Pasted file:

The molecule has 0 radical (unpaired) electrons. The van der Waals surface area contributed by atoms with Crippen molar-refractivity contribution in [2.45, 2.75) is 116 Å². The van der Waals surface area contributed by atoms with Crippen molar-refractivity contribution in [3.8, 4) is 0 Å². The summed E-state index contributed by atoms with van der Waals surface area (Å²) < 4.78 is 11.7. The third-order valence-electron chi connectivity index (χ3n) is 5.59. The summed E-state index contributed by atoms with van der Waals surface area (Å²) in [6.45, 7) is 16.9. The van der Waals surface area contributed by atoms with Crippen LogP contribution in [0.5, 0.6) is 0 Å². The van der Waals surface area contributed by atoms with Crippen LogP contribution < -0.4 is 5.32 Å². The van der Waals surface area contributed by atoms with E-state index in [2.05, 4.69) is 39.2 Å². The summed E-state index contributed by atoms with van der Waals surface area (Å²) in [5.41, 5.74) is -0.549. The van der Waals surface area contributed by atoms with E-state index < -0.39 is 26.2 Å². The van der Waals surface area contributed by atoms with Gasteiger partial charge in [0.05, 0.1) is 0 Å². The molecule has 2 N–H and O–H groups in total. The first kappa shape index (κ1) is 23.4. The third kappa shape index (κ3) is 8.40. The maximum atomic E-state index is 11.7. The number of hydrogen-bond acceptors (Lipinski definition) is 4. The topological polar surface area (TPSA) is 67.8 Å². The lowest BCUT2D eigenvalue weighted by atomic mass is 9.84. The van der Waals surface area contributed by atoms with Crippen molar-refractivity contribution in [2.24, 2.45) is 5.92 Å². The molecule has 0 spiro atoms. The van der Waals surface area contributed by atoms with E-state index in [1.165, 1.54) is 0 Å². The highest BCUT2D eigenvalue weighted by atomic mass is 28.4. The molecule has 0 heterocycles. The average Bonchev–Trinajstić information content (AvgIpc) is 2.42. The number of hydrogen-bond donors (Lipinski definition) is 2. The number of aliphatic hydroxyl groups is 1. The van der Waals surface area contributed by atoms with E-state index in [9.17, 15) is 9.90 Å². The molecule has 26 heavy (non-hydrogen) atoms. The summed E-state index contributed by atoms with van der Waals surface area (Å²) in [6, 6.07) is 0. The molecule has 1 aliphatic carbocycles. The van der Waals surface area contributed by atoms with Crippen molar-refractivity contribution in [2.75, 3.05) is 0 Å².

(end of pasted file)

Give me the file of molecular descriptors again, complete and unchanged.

The molecule has 0 radical (unpaired) electrons. The van der Waals surface area contributed by atoms with Crippen molar-refractivity contribution in [2.45, 2.75) is 116 Å². The van der Waals surface area contributed by atoms with Crippen molar-refractivity contribution in [3.8, 4) is 0 Å². The summed E-state index contributed by atoms with van der Waals surface area (Å²) < 4.78 is 11.7. The third-order valence-electron chi connectivity index (χ3n) is 5.59. The summed E-state index contributed by atoms with van der Waals surface area (Å²) in [6.45, 7) is 16.9. The van der Waals surface area contributed by atoms with Crippen LogP contribution in [0.5, 0.6) is 0 Å². The van der Waals surface area contributed by atoms with Crippen LogP contribution < -0.4 is 5.32 Å². The van der Waals surface area contributed by atoms with E-state index in [2.05, 4.69) is 39.2 Å². The summed E-state index contributed by atoms with van der Waals surface area (Å²) in [5.41, 5.74) is -0.549. The van der Waals surface area contributed by atoms with E-state index < -0.39 is 26.2 Å². The van der Waals surface area contributed by atoms with Gasteiger partial charge in [0.05, 0.1) is 0 Å². The molecule has 2 N–H and O–H groups in total. The first kappa shape index (κ1) is 23.4. The third kappa shape index (κ3) is 8.40. The maximum atomic E-state index is 11.7. The number of hydrogen-bond acceptors (Lipinski definition) is 4. The topological polar surface area (TPSA) is 67.8 Å². The lowest BCUT2D eigenvalue weighted by atomic mass is 9.84. The van der Waals surface area contributed by atoms with Crippen molar-refractivity contribution in [2.24, 2.45) is 5.92 Å². The molecule has 0 spiro atoms. The van der Waals surface area contributed by atoms with E-state index in [1.165, 1.54) is 0 Å². The highest BCUT2D eigenvalue weighted by atomic mass is 28.4. The molecule has 0 heterocycles. The average Bonchev–Trinajstić information content (AvgIpc) is 2.42. The number of hydrogen-bond donors (Lipinski definition) is 2. The number of aliphatic hydroxyl groups is 1. The van der Waals surface area contributed by atoms with E-state index in [9.17, 15) is 9.90 Å². The molecule has 26 heavy (non-hydrogen) atoms. The summed E-state index contributed by atoms with van der Waals surface area (Å²) in [6, 6.07) is 0. The molecule has 1 aliphatic carbocycles. The van der Waals surface area contributed by atoms with Crippen molar-refractivity contribution in [2.75, 3.05) is 0 Å².